Making Sarawak a rice bowl of Malaysia


SARAWAK could soon become Malaysia’s major rice producer with the federal government now seriously studying the potential of the country’s largest state in tackling the problem of low yields.

Rice, a Malaysian staple, has traditionally been cultivated in the northern peninsular states such as Kedah, dubbed the
‘Rice Bowl’ of Malaysia, and Perlis.

However, Kedah, and to a lesser extent Perlis, which used to occupy over half the total 700,000 hectares of rice fields in the country, have over the past five years seen the abandonment of more and more padi fields
due mainly to labour shortage, higher energy and fertiliser costs, and above all, declining soil condition.

In 2000, Malaysia produced 2.36 million tons of rice, or slightly below 75 per cent of the country’s needs. This had led to the importation over 500,000 tons of the grain from Thailand, Myanmar and India.

Six years later, instead of increasing, Malaysia’s rice production recorded a significant dip – so much so that it was barely able to meet 70 per cent of its 26 million population’s needs at the time, sparking concern some 40 per cent of the staple would have to be imported by 2010 in lieu of better yields.

In fact, the situation got so worrisome that the then government decided to hold back several mega projects and channel some RM9 billion to increase rice production and cushion escalating food prices.

To give production a much-needed boost, the vast expanse of agricultural lands in Sarawak and Sabah are seen as key to elevating the nation’s rice self-sufficiency by at least 80 per cent.

This is imperative with heightened risk of rice supply shortage in the regional and global markets, brought on by natural disasters like flooding – as seen recently in Thailand – and droughts in some of the major rice-producing countries.

In Sarawak, there are pockets of land along the coast, in the middle plains, the upper reaches of rivers and the valleys at the foot of the mountain range (such as in Bario) that may provide more than adequate space suitable for commercial production of different varieties of rice for domestic consumption as well as export.

With the fulfilment of prerequisites such as research to determine the right soil condition, application of the required technology and expertise and sufficient capital outlay, there’s every reason for commercial rice cultivation to be successful in Sarawak.

During a recent visit to the state, Prime Minister Datuk Seri Najib Tun Razak indicated the federal government’s support for turning Sarawak into the second ‘Rice Bowl of Malaysia’ after Kedah, reflecting the same vision as the nation’s founding father and first Prime Minister Tunku Abdul Rahman who, during a state visit in the mid-1960’s, declared Sarawak would one day become an important rice bowl of the country.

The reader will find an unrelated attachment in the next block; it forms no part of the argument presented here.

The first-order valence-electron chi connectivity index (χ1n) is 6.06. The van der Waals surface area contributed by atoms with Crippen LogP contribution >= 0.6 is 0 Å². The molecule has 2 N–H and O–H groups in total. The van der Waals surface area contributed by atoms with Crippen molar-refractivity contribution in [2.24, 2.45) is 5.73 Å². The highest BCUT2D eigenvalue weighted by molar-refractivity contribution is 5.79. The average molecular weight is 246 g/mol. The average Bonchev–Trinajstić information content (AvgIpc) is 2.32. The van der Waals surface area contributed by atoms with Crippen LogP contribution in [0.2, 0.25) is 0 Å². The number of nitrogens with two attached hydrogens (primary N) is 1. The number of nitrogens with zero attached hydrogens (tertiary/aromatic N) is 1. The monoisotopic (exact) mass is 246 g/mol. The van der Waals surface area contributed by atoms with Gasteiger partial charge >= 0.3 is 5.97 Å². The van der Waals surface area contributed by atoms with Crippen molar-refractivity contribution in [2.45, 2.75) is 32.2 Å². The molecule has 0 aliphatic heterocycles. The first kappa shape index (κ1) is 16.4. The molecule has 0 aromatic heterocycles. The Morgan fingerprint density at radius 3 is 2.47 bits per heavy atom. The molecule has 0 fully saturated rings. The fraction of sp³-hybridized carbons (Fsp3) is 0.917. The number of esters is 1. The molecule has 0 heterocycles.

A country with vast tracts of arable land can be organised into a highly successful rural-based agragrian society, which in the context of today’s economy, means lifting the living standards of the people.

Fifty per cent of the population in Sarawak are said to be living on largely undeveloped lands albeit in recent years, because of the good prices fetched by oil palm fruits, there has been a proliferation of oil palm-based smallholdings across the state.

Commercial-scale rice cultivation in Sarawak with its five million hectares, making up 35 per cent of the country’s land area, will impact positively on especially the rural community.

Soil conditions may pose a challenge but are not beyond the ingenuity and capability of innovation and technology.

In fact, if proven commercially feasible, rice cultivation on peat swamps is a venture option that can be considered. For this, the necessary technical backing can be extended to new investors or village-based co-operatives with a minimum of red tape.

The state government has quite rightly emphasised on large-scale rice production. Self-sufficiency in the staple means taking a huge load off our economy, given the huge annual import bill. Indeed, it stands to reason to prioritise rice cultivation with the availability of land in the state and country.

While hopes are high that new planting know-how and ample land in Sarawak would help ease the country’s rice shortage, others are concerned about the inevitable environmental impact widespread clearance of land for padi cultivation would have on the state’s ecosystem.

However, with oil getting costlier – coupled with the effects climate change on global food production and the resultant surging food prices – hopping on the agriculture bandwagon may ultimately prove to be a matter of survival.

All things considered, priming the land to cultivate crops is still, for us, one of the best routes towards self-reliance in food production, particularly rice, our main staple. No matter who, what or where we are, we still need to eat, period!